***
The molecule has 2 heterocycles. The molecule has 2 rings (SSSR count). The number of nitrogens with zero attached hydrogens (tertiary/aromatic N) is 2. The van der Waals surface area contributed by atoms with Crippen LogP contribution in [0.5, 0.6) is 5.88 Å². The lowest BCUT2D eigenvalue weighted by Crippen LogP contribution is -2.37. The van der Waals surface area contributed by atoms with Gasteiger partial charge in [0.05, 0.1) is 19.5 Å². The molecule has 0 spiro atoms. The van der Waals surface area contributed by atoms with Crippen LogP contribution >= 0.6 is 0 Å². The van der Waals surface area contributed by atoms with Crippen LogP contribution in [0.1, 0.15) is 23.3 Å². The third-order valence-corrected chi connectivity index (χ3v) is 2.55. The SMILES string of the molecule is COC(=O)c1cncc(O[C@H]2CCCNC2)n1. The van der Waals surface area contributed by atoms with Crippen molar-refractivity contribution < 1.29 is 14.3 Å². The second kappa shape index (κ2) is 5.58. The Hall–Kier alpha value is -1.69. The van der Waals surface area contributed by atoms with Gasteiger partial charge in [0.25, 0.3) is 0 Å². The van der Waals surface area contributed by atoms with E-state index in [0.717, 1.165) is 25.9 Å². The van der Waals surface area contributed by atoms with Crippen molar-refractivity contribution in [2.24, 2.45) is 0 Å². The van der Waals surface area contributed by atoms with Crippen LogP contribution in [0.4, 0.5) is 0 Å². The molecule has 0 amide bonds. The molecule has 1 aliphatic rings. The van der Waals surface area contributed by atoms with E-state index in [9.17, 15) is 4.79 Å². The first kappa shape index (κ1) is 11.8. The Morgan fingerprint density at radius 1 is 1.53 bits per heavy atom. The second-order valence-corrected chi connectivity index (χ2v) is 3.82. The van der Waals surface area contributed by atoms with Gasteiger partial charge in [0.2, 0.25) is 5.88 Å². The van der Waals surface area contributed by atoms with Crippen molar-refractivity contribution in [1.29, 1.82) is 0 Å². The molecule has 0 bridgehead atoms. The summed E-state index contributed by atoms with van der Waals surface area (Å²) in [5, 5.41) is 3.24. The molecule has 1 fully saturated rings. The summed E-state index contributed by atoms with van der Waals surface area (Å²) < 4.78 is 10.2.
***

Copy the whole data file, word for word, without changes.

The molecule has 2 heterocycles. The molecule has 2 rings (SSSR count). The number of nitrogens with zero attached hydrogens (tertiary/aromatic N) is 2. The van der Waals surface area contributed by atoms with Crippen LogP contribution in [0.5, 0.6) is 5.88 Å². The lowest BCUT2D eigenvalue weighted by Crippen LogP contribution is -2.37. The van der Waals surface area contributed by atoms with Gasteiger partial charge in [0.05, 0.1) is 19.5 Å². The molecule has 0 spiro atoms. The van der Waals surface area contributed by atoms with Crippen LogP contribution >= 0.6 is 0 Å². The van der Waals surface area contributed by atoms with Crippen LogP contribution in [0.1, 0.15) is 23.3 Å². The third-order valence-corrected chi connectivity index (χ3v) is 2.55. The SMILES string of the molecule is COC(=O)c1cncc(O[C@H]2CCCNC2)n1. The van der Waals surface area contributed by atoms with Crippen molar-refractivity contribution < 1.29 is 14.3 Å². The second kappa shape index (κ2) is 5.58. The Hall–Kier alpha value is -1.69. The van der Waals surface area contributed by atoms with Gasteiger partial charge in [0.25, 0.3) is 0 Å². The van der Waals surface area contributed by atoms with E-state index in [0.717, 1.165) is 25.9 Å². The van der Waals surface area contributed by atoms with Crippen molar-refractivity contribution in [2.24, 2.45) is 0 Å². The van der Waals surface area contributed by atoms with Crippen LogP contribution in [0.4, 0.5) is 0 Å². The molecule has 0 amide bonds. The molecule has 1 aliphatic rings. The van der Waals surface area contributed by atoms with E-state index in [9.17, 15) is 4.79 Å². The first kappa shape index (κ1) is 11.8. The Morgan fingerprint density at radius 1 is 1.53 bits per heavy atom. The second-order valence-corrected chi connectivity index (χ2v) is 3.82. The van der Waals surface area contributed by atoms with Gasteiger partial charge in [0.2, 0.25) is 5.88 Å². The van der Waals surface area contributed by atoms with Crippen molar-refractivity contribution in [1.29, 1.82) is 0 Å². The molecule has 0 bridgehead atoms. The summed E-state index contributed by atoms with van der Waals surface area (Å²) in [5, 5.41) is 3.24. The molecule has 1 fully saturated rings. The summed E-state index contributed by atoms with van der Waals surface area (Å²) < 4.78 is 10.2.